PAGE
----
VA refuses dying veteran pain pills after he tests positive for marijuana

Gary Dixon is a 65-year old disabled Vietnam vet, battling stage four lung cancer. He regularly smokes marijuana to help him with some of the physical pain.

It’s nothing new for him.  The Kansas man says he started smoking marijuana back in 1972 to help him through some emotional pain.

Dixon, who doesn’t have much time left to live, also takes 10 to 15 pills a day.

When he drove to Topeka on Tuesday for his therapy like he normally does, he had to take a urine test. When the results showed marijuana in his blood, the VA refused to give him the pain pills.

According to WBAY, Dixon is part of a growing number of vets caught in a nationwide change within the VA which requires them to sign an ‘opiate consent’ form.  That form outlines the negative effects of mixing pain killers and marijuana.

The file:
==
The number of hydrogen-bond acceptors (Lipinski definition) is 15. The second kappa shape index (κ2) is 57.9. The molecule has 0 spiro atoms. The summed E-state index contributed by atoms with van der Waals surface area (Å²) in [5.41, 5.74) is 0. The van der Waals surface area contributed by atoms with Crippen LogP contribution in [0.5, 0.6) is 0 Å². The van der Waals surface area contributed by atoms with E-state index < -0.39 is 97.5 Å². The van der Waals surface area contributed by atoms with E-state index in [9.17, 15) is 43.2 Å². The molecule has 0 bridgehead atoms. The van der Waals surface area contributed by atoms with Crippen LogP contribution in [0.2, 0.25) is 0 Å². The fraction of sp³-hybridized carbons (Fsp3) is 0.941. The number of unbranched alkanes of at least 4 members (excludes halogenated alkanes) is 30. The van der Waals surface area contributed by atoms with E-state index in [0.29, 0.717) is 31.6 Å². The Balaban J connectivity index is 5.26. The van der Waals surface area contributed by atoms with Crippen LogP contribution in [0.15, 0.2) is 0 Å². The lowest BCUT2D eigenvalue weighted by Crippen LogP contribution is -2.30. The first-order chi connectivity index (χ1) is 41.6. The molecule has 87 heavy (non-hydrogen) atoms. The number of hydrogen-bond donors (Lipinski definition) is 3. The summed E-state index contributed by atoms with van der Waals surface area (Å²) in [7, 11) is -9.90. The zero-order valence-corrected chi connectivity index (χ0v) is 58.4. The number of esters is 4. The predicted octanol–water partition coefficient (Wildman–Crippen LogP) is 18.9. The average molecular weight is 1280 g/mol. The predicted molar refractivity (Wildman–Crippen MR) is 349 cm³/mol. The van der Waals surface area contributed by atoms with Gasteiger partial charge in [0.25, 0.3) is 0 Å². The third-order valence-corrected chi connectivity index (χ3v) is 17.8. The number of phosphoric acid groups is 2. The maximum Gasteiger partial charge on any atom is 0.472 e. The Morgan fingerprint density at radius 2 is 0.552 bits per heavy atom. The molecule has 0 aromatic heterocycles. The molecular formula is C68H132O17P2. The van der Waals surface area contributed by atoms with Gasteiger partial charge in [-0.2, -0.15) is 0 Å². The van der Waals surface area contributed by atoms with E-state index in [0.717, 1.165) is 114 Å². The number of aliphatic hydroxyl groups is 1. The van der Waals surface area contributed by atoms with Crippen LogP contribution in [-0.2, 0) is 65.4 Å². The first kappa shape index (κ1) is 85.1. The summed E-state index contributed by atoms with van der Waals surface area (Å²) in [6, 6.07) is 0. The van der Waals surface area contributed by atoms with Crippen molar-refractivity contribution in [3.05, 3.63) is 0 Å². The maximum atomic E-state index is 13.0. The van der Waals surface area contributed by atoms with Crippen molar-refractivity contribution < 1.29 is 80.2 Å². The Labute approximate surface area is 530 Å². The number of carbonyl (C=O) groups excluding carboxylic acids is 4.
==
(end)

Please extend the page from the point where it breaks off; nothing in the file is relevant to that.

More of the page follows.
Under the new VA guidelines, vets can get their prescriptions filled, or use marijuana, but can’t do both.

An official with the Kansas VA had this to say about Dixon’s predicament: “If you take marijuana and you take pain medication these are two things that decrease your alertness.”

Several veterans groups are lobbying Congress to change the VA’s policy in states which allow the use of medical marijuana.

Meantime, Dixon says if he can’t get his pills from the VA he’ll go elsewhere. He says he’s trying to find the $400 he’ll need each month for the prescriptions.

While in Vietnam, Dixon says he was exposed to Agent Orange.  “I hurt, and I hurt from something I got fighting for my country,” he said.


  • Michele graduated with a B.S. in Telecommunication from the University of Florida’s College of Journalism and Communications. She has spent numerous years working in the news industry in south Florida, including many positions ranging from being a news writer at WSVN, the Fox affiliate in Miami to being an associate news producer at WPLG-TV, the ABC affiliate in Miami. Michele has also worked in Public Relations and Marketing.

Post navigation